With Vinicius injured, Fran Garcia and Camavinga will step up on the left wing

These observations — where I look at Real Madrid’s history, its players on loan, Castilla, tactical tidbits, and other relevant thoughts — are now a regular thing. All previous editions can be found here.

When Vinicius Jr went down injured in the 13th minute of the game vs Celta Vigo, it was hard to be optimistic — not just because the team had already lost Eder Militao and Thibaut Coutois to ACL injures while the club has yet to sign a striker — but because losing Vinicius Jr, even without those aforementioned wounds, is a tough pill to swallow. Vinicius has been, at least, a top-three winger in Europe for two years. He is irreplaceable. Goals were already hard to come by. Without him, goals are extra laborious.

In that moment, there was as big a need as ever to have a left-back who can produce offense at a high clip.

When Carlo Ancelotti subbed off Vinicius Jr for Joselu, he opted to go for a formation change rather than a like-for-like sub.

“I thought about bringing on Brahim,” Ancelotti said after the game. “But I wanted to maintain a balance to avoid surprises.”

Joselu slotted into a 4-3-1-2 of sorts, though it was much more fluid than that. Usually when Vinicius is not on the field, it’s a chance for Rodrygo Goes to play on the left wing. But Rodrygo didn’t go left. He stayed central, where he likes to play the most.

After a few minutes, it was clear what had happened: Fran Garcia virtually assumed left wing duties, playing as a gung-ho attacking left-back that relied on cover from David Alaba, Eduardo Camavinga, and Aurelien Tchouameni.

And it was there where you saw the value of Eduardo Camavinga’s multiple left-back rehearsals last season come into play. Camavinga, having spent so much time in that role in the 2022 – 2023 campaign, feels the game like it’s second nature to him now in that role. Against Celta, he was tasked with shifting behind Fran Garcia to cover his forward runs.

He would at times make the left-sided attacking runs himself after winning the ball for Real Madrid in midfield:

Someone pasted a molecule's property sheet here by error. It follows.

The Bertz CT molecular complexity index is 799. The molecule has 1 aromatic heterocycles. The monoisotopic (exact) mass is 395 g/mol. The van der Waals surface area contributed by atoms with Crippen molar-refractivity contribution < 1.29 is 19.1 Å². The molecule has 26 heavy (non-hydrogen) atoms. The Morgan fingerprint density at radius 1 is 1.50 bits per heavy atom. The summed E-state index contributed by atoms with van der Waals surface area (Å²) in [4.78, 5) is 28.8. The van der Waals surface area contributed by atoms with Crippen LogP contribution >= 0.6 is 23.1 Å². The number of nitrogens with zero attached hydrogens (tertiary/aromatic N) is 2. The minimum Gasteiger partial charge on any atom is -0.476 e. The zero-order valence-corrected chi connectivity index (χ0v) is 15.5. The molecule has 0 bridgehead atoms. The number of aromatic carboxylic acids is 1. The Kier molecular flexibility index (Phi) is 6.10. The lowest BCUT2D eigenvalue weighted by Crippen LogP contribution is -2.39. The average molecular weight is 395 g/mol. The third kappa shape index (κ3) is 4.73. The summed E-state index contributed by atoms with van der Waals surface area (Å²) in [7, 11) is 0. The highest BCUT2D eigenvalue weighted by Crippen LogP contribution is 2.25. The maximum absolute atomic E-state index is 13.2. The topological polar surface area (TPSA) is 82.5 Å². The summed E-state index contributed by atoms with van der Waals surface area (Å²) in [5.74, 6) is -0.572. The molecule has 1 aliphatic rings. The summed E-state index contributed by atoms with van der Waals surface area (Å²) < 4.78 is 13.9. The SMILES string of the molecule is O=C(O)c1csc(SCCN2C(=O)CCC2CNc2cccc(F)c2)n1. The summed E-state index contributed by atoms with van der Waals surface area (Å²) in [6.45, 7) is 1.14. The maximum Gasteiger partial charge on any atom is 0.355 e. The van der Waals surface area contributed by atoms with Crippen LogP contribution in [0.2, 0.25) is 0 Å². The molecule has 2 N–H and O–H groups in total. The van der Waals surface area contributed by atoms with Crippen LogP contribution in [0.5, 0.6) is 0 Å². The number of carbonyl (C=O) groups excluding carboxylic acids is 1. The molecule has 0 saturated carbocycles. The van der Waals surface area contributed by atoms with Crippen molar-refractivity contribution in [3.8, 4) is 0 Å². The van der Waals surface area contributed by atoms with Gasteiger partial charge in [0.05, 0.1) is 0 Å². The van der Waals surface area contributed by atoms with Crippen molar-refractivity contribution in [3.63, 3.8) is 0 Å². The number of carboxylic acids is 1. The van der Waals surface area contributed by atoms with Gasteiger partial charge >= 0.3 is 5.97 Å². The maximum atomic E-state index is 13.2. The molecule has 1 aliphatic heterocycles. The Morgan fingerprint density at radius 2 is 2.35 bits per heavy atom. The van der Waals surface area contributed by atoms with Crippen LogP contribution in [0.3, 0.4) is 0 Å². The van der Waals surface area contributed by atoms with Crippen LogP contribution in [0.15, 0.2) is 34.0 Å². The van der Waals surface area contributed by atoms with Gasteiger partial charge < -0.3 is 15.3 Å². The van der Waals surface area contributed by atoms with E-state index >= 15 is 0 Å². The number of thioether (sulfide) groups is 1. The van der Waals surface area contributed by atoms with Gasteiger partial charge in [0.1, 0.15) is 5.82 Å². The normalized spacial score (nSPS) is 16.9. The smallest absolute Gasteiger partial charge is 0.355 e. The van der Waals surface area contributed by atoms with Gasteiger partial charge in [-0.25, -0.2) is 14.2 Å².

That’s brilliant defensive understanding in midfield from the Frenchman, matched only by his tremendous athletic ability to: 1) Reach the ball with a sliding challenge on the first tackle which is then played into the clear path of Joselu; and 2) Outwork and outmuscle his opponent on the second challenge before moving into the final third.

Those challenges in midfield are important in creating transition opportunities for Real Madrid — a team desperately in need of generating a high volume of good offensive chances on a consistent basis to grind out victories to challenge for major titles.

Camavinga’s two-way brilliance — not dissimilar to the other midfield starters against Celta — provides vital energy and balance to Ancelotti’s scheme, one that looks to hold a higher line and deploy an efficient counter-press aimed to paralyze opponents trying to breathe coming out of the back. Against Celta, there were large stretches where the counter-press looked good.

But despite the exuberance, and the much-needed attacking ability of Fran Garcia in a game where you lost your left-wing supernova, the defensive coverage needs to improve in the coming games. Camavinga, often high up the field in central positions when Fran Garcia was already ahead of the ball, put a lot of pressure on Tchouameni’s shoulders to cover. Oscar Mingueza, author of 11 crosses on the night, got into the space behind Fran Garcia often enough.

Real Madrid did limit the amount of clear cut chances though. Celta had a high volume of low quality shots. Rafa Benitez’s men had 11 shots in the box, with the most notable one falling to Mingueza at the far post on a shambolic defensive sequence where Fran Garcia and David Alaba were marking central runs and Camavinga didn’t react well enough to close down Mingueza.

Still, the early returns, at least from an efficiency standpoint in the first three games, have been solid. Mingueza’s chance was Celta’s biggest. Real Madrid were able to prevent Kepa from being tested too much in his Real Madrid debut, and that’s a good thing.

But things do need to continually improve on defense if Real Madrid are to sustain their winning. They’ve squeaked out a +.45 xGD/90 (expected goals difference per 90) in the first three games. That might not be a big enough gap over the course of the season. (Barcelona are at +1.58; Real Madrid were at +.96 last season as they virtually lost the league in March.)

Real Madrid will have to face Getafe next week without Vinicius Jr, and José Bordalas is notorious for deploying a physical (to put it politely) scheme that closes space in a low block. Can Bellingham pop up again? Can Rodrygo add goals to his brilliant line-breaking? Can Camavinga and Tchouameni efficiently cover for Fran Garcia, whose offense will be much needed?

This is not going to be an easy season for Carlo Ancelotti given his depleting resources. He will have to maximize both ends of the field, and every game will be a battle.

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